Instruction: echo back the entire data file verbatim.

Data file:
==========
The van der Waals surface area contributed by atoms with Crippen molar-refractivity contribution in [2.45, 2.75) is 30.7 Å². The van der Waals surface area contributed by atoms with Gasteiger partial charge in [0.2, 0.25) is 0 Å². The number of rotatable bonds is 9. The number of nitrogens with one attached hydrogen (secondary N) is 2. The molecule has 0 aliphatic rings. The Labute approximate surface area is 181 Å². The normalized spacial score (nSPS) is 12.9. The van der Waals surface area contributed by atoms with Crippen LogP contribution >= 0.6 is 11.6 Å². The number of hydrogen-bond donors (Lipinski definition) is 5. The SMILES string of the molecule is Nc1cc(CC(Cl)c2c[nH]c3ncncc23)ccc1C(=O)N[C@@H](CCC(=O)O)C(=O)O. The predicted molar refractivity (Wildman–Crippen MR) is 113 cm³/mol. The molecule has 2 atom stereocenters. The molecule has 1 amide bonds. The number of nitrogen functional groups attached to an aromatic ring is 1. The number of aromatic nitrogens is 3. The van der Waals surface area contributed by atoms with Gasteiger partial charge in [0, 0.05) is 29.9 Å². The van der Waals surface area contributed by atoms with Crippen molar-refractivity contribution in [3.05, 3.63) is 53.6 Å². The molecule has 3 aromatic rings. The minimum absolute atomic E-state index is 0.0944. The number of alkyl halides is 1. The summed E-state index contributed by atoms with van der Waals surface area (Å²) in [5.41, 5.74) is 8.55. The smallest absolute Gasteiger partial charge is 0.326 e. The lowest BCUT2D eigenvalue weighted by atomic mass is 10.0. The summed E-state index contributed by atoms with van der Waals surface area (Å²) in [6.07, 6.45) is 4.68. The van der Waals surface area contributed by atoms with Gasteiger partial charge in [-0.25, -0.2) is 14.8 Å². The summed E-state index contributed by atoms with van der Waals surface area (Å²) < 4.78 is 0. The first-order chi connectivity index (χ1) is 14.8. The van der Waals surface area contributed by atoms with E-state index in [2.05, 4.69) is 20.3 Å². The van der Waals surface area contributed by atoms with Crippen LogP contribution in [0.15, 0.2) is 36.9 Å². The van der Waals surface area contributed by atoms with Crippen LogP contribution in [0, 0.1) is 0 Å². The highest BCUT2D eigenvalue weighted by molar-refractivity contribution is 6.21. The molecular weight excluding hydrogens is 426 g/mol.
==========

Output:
The van der Waals surface area contributed by atoms with Crippen molar-refractivity contribution in [2.45, 2.75) is 30.7 Å². The van der Waals surface area contributed by atoms with Gasteiger partial charge in [0.2, 0.25) is 0 Å². The number of rotatable bonds is 9. The number of nitrogens with one attached hydrogen (secondary N) is 2. The molecule has 0 aliphatic rings. The Labute approximate surface area is 181 Å². The normalized spacial score (nSPS) is 12.9. The van der Waals surface area contributed by atoms with Crippen LogP contribution >= 0.6 is 11.6 Å². The number of hydrogen-bond donors (Lipinski definition) is 5. The SMILES string of the molecule is Nc1cc(CC(Cl)c2c[nH]c3ncncc23)ccc1C(=O)N[C@@H](CCC(=O)O)C(=O)O. The predicted molar refractivity (Wildman–Crippen MR) is 113 cm³/mol. The molecule has 2 atom stereocenters. The molecule has 1 amide bonds. The number of nitrogen functional groups attached to an aromatic ring is 1. The number of aromatic nitrogens is 3. The van der Waals surface area contributed by atoms with Gasteiger partial charge in [0, 0.05) is 29.9 Å². The van der Waals surface area contributed by atoms with Crippen molar-refractivity contribution in [3.05, 3.63) is 53.6 Å². The molecule has 3 aromatic rings. The minimum absolute atomic E-state index is 0.0944. The number of alkyl halides is 1. The summed E-state index contributed by atoms with van der Waals surface area (Å²) in [5.41, 5.74) is 8.55. The smallest absolute Gasteiger partial charge is 0.326 e. The lowest BCUT2D eigenvalue weighted by atomic mass is 10.0. The summed E-state index contributed by atoms with van der Waals surface area (Å²) in [6.07, 6.45) is 4.68. The van der Waals surface area contributed by atoms with Gasteiger partial charge in [-0.25, -0.2) is 14.8 Å². The summed E-state index contributed by atoms with van der Waals surface area (Å²) < 4.78 is 0. The first-order chi connectivity index (χ1) is 14.8. The van der Waals surface area contributed by atoms with E-state index in [2.05, 4.69) is 20.3 Å². The van der Waals surface area contributed by atoms with Crippen LogP contribution in [0.15, 0.2) is 36.9 Å². The van der Waals surface area contributed by atoms with Crippen LogP contribution in [0, 0.1) is 0 Å². The highest BCUT2D eigenvalue weighted by molar-refractivity contribution is 6.21. The molecular weight excluding hydrogens is 426 g/mol.